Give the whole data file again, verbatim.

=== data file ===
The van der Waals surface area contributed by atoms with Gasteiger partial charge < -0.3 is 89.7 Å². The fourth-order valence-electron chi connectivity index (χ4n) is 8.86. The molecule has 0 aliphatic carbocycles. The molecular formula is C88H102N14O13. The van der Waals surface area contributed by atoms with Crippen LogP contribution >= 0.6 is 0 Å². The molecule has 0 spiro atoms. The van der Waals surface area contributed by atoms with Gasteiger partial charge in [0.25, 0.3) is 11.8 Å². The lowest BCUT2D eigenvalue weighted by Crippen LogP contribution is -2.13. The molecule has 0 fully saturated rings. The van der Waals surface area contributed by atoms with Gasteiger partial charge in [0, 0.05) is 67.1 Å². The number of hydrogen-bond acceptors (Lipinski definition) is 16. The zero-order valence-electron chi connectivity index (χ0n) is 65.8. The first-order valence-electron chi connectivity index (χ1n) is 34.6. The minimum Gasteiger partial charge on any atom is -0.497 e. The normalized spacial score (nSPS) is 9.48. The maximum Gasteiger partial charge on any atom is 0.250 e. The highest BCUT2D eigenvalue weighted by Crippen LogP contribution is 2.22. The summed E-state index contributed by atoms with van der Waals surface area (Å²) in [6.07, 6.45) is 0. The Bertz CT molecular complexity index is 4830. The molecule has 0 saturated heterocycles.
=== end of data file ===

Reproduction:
The van der Waals surface area contributed by atoms with Gasteiger partial charge < -0.3 is 89.7 Å². The fourth-order valence-electron chi connectivity index (χ4n) is 8.86. The molecule has 0 aliphatic carbocycles. The molecular formula is C88H102N14O13. The van der Waals surface area contributed by atoms with Crippen LogP contribution >= 0.6 is 0 Å². The molecule has 0 spiro atoms. The van der Waals surface area contributed by atoms with Gasteiger partial charge in [0.25, 0.3) is 11.8 Å². The lowest BCUT2D eigenvalue weighted by Crippen LogP contribution is -2.13. The molecule has 0 fully saturated rings. The van der Waals surface area contributed by atoms with Gasteiger partial charge in [0, 0.05) is 67.1 Å². The number of hydrogen-bond acceptors (Lipinski definition) is 16. The zero-order valence-electron chi connectivity index (χ0n) is 65.8. The first-order valence-electron chi connectivity index (χ1n) is 34.6. The minimum Gasteiger partial charge on any atom is -0.497 e. The normalized spacial score (nSPS) is 9.48. The maximum Gasteiger partial charge on any atom is 0.250 e. The highest BCUT2D eigenvalue weighted by Crippen LogP contribution is 2.22. The summed E-state index contributed by atoms with van der Waals surface area (Å²) in [6.07, 6.45) is 0. The Bertz CT molecular complexity index is 4830. The molecule has 0 saturated heterocycles.